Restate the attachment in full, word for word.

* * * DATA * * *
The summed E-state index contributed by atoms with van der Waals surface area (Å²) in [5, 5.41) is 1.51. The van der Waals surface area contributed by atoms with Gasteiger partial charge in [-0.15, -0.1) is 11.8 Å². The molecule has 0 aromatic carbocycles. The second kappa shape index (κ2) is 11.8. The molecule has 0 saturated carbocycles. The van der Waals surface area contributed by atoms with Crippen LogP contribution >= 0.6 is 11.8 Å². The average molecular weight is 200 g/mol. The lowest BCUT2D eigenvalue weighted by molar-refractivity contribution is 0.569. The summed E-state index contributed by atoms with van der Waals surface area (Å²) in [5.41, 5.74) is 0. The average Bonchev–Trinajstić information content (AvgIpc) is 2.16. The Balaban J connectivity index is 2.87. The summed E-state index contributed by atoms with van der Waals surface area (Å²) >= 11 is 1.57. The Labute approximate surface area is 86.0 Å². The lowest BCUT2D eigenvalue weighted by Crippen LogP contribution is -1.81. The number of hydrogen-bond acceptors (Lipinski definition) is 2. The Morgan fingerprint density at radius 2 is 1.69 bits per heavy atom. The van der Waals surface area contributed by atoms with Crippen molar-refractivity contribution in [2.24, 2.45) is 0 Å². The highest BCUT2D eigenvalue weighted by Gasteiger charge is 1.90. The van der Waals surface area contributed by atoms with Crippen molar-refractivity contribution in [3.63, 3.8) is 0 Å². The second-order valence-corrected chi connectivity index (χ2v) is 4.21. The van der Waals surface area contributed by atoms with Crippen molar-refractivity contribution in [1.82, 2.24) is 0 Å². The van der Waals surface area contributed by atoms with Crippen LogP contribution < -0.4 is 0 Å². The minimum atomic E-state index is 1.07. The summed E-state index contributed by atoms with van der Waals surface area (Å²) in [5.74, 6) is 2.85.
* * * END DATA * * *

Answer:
The summed E-state index contributed by atoms with van der Waals surface area (Å²) in [5, 5.41) is 1.51. The van der Waals surface area contributed by atoms with Gasteiger partial charge in [-0.15, -0.1) is 11.8 Å². The molecule has 0 aromatic carbocycles. The second kappa shape index (κ2) is 11.8. The molecule has 0 saturated carbocycles. The van der Waals surface area contributed by atoms with Crippen LogP contribution >= 0.6 is 11.8 Å². The average molecular weight is 200 g/mol. The lowest BCUT2D eigenvalue weighted by molar-refractivity contribution is 0.569. The summed E-state index contributed by atoms with van der Waals surface area (Å²) in [5.41, 5.74) is 0. The average Bonchev–Trinajstić information content (AvgIpc) is 2.16. The Balaban J connectivity index is 2.87. The summed E-state index contributed by atoms with van der Waals surface area (Å²) >= 11 is 1.57. The Labute approximate surface area is 86.0 Å². The lowest BCUT2D eigenvalue weighted by Crippen LogP contribution is -1.81. The number of hydrogen-bond acceptors (Lipinski definition) is 2. The Morgan fingerprint density at radius 2 is 1.69 bits per heavy atom. The van der Waals surface area contributed by atoms with Crippen molar-refractivity contribution in [2.24, 2.45) is 0 Å². The highest BCUT2D eigenvalue weighted by Gasteiger charge is 1.90. The van der Waals surface area contributed by atoms with Crippen molar-refractivity contribution in [3.63, 3.8) is 0 Å². The second-order valence-corrected chi connectivity index (χ2v) is 4.21. The van der Waals surface area contributed by atoms with Crippen molar-refractivity contribution in [1.82, 2.24) is 0 Å². The van der Waals surface area contributed by atoms with Crippen LogP contribution < -0.4 is 0 Å². The minimum atomic E-state index is 1.07. The summed E-state index contributed by atoms with van der Waals surface area (Å²) in [5.74, 6) is 2.85.